Burroughs developed a half-size version of the D825 called the D82, cutting the word size from 48 to 24 bits and simplifying the computer's instruction set. The D82 could have up to 32,768 words of core memory and continued the use of separate instruction and I/O processors. Burroughs sold a D82 to Air Canada to handle reservations for trips originating in Montreal and Quebec. This design was further refined and made much more compact as the D84 machine which was completed in 1965. A D84 processor/memory unit with 4096 words of memory occupied just 1.4 cubic feet (40 litres). This system was used successfully in two military projects: field test systems used to check the electronics of the Air Force General Dynamics F-111 Aardvark fighter plane and systems used to control the countdown and launch of the Army's Pershing 1 and 1a missile systems.
Merger with Sperry
In September 1986, Burroughs Corporation merged with Sperry Corporation to form Unisys. For a time, the combined company retained the Burroughs processors as the A- and V-systems lines. However, as the market for large systems shifted from proprietary architectures to common servers, the company eventually dropped the V-Series line, although customers continued to use V-series systems as of 2010[update]. As of 2017[update] Unisys continues to develop and market the A-Series, now known as ClearPath.
Burroughs Corporation RecordsCharles Babbage Institute University of Minnesota, Minneapolis. Collection contains the records of the Burroughs Corporation, and its predecessors the American Arithmometer Company and Burroughs Adding Machine Company. Materials include corporate records, photographs, films and video tapes, scrapbooks, papers of employees and the records of companies acquired by Burroughs. CBI's Burroughs Corporation Records includes over 100,000 photographs depicting the entire visual history of Burroughs from its origin as the American Arithmometer Corporation in 1886 to its merger with the Sperry Corporation to form the Unisys Corporation in 1986.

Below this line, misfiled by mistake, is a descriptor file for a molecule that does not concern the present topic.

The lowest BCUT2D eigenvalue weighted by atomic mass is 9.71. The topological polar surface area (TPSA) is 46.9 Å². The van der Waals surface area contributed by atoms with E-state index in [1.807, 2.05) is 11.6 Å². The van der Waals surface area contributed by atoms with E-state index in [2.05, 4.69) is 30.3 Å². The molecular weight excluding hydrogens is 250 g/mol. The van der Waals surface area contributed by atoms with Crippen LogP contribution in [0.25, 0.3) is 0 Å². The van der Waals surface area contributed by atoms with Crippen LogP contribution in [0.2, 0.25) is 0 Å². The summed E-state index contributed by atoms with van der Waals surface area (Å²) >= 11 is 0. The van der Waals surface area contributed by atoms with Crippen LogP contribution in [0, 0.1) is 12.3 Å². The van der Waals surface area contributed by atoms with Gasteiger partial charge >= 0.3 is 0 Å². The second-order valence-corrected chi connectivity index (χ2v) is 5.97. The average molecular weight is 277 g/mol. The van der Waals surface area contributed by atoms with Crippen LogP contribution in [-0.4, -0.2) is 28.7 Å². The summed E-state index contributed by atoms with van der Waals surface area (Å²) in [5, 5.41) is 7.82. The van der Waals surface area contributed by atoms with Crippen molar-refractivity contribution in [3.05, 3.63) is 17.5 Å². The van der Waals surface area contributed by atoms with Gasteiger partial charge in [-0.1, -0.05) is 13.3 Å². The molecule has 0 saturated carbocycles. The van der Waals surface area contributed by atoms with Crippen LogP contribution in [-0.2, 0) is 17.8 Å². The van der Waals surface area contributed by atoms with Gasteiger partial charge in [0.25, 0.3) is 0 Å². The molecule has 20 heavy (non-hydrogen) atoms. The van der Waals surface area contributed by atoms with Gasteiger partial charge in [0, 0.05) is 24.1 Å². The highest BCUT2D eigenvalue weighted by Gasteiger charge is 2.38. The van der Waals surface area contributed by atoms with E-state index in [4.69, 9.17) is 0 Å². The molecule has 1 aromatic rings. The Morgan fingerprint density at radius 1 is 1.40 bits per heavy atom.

"Burroughs B 5000 Conference, OH 98", Oral history on 6 September 1985, Marina del Ray, California. Charles Babbage Institute, University of Minnesota, Minneapolis. The Burroughs 5000 computer series is discussed by individuals responsible for its development and marketing from 1957 through the 1960s in a 1985 conference sponsored by AFIPS and Burroughs Corporation.
^Anderson, J. P.; Hoffman, S. A.; Shifman, J.; Williams, R. J. (1962). "D825 - a multiple-computer system for command & control". Proceedings of the December 4-6, 1962, fall joint computer conference on - AFIPS '62 (Fall). p. 86. doi:10.1145/1461518.1461527.
^Enslow, Philip H., Jr. (1977). "Multiprocessor Organization--A Survey". Computing Surveys. 9 (1): 103-129. doi:10.1145/356683.356688.
^"Unisys Awarded Contract to Support IRS Mission-Critical Computing Systems". Unisys. 2013-02-19. Retrieved . BLUE BELL, Pa., February 19, 2013 - Unisys Corporation (NYSE: UIS) announced today that it has been awarded the Enterprise Computing Center Support (ECCS) contract from the Internal Revenue Service (IRS) [...] Under this single-award indefinite delivery-indefinite quantity (IDIQ) contract, the IRS can award Unisys task orders to provide support and maintenance services for the IRS computing environment, including Unisys ClearPath Dorado servers.